ponga stinx,just joking
79 mins ago
In my world, Friday nights in autumn and winter are sacred times. Times where I sit on my couch, ignore the outside world and delve deep into the heart of Rugby League entertainment. I've sat through delayed telecasts since I was a young boy without a hint of a complaint. Because up until 2007, that was all us league lovers were fed on a Friday night.
But since then we get two games on a Friday, and would you believe that one of those games is telecast live? Unbelievable. For a while there I feared that the world had gone topsy turvy. Until the first Friday night game finished and the second one kicked off. Nearly two hours late. Ah yes. Delayed broadcasting bliss was still in existence on a Friday night.
So I've become a bit spoilt with my one live game on free-to-air television per week. Now I don't have to wait for test matches and the state of origin series to train my blitzkrieg sprints to the toilet and back so I don't miss a single second of coverage. Now I get to perfect that art every week.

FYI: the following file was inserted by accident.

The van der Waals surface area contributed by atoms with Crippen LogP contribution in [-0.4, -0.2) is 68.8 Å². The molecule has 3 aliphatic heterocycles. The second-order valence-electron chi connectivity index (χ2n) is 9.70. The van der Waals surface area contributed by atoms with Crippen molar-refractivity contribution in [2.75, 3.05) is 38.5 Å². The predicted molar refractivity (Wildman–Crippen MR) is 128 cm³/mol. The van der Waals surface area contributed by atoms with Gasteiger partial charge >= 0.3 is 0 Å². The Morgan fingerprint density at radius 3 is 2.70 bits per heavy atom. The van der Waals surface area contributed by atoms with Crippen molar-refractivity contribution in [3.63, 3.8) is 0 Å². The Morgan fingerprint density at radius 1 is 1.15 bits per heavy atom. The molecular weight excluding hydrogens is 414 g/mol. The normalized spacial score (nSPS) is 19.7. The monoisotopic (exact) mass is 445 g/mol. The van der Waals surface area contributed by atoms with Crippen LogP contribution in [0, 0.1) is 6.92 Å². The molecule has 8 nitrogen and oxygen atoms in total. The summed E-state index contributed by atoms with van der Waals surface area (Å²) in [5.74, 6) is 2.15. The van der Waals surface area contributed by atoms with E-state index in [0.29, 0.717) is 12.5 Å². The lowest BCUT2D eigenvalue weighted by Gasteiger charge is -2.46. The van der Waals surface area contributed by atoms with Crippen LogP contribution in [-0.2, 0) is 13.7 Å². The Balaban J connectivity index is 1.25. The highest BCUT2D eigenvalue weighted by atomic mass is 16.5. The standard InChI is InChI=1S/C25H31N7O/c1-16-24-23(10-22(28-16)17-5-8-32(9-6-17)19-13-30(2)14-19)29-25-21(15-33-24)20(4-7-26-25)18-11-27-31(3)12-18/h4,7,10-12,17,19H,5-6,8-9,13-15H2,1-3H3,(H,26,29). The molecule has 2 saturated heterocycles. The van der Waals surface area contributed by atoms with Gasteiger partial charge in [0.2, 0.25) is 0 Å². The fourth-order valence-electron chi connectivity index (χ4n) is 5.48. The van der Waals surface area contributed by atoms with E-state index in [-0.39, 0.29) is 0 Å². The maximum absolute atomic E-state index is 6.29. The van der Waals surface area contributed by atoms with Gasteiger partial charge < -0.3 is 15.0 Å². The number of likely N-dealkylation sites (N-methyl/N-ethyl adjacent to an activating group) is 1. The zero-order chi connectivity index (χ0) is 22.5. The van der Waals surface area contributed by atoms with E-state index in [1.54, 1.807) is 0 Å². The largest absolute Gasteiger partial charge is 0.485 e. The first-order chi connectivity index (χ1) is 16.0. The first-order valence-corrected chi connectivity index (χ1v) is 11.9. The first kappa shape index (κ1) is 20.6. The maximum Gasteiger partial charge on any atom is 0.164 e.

But now a Friday night looms without a live game being aired. What dares interrupt our Friday night fix of live league?
Don't worry guys and gals, it's nothing important: just a wedding between a prince and his girlfriend. But Channel Nine thinks it's important enough to cover instead of footy. So instead of getting to watch the Brisbane Broncos try to lace together seven wins on the trot against the dangerous Canterbury Bulldogs, or view the desperate arm wrestle between struggling teams the Cronulla Sharks and the South Sydney Rabbitohs as they happen, we get to see live coverage of Prince William and Kate Middleton say "I do".
My point of contention isn't about the lack of importance that the royal wedding has in any other regular footy fan's life or mine; my issue is with Channel Nine.
Shame on them for treating one of the most popular sports on the Eastern seaboard like a disposable commodity; and more importantly, shame on them for treating followers of Rugby League like we just don't matter.
Because let's face it: Friday night is throwing up two contrasting games that are of equal importance to the teams that are competing in them. Last week the Broncos completely outmuscled the attacking brilliance of the Wests Tigers, and now they need to do the same against one of the most electric Bulldogs players to pull on a jersey in years: Ben Barba. Two weeks ago against the Parramatta Eels Barba singlehandedly swung the momentum back his team's way with three fantastic tries.
The Broncos and Bulldogs have a lot of recent history against one another: the 1998 Grand Final where the Broncos toweled the Doggies 38-12; the 2006 Preliminary final where the Broncos clawed back from a 14 point deficit to storm into the decider 37-20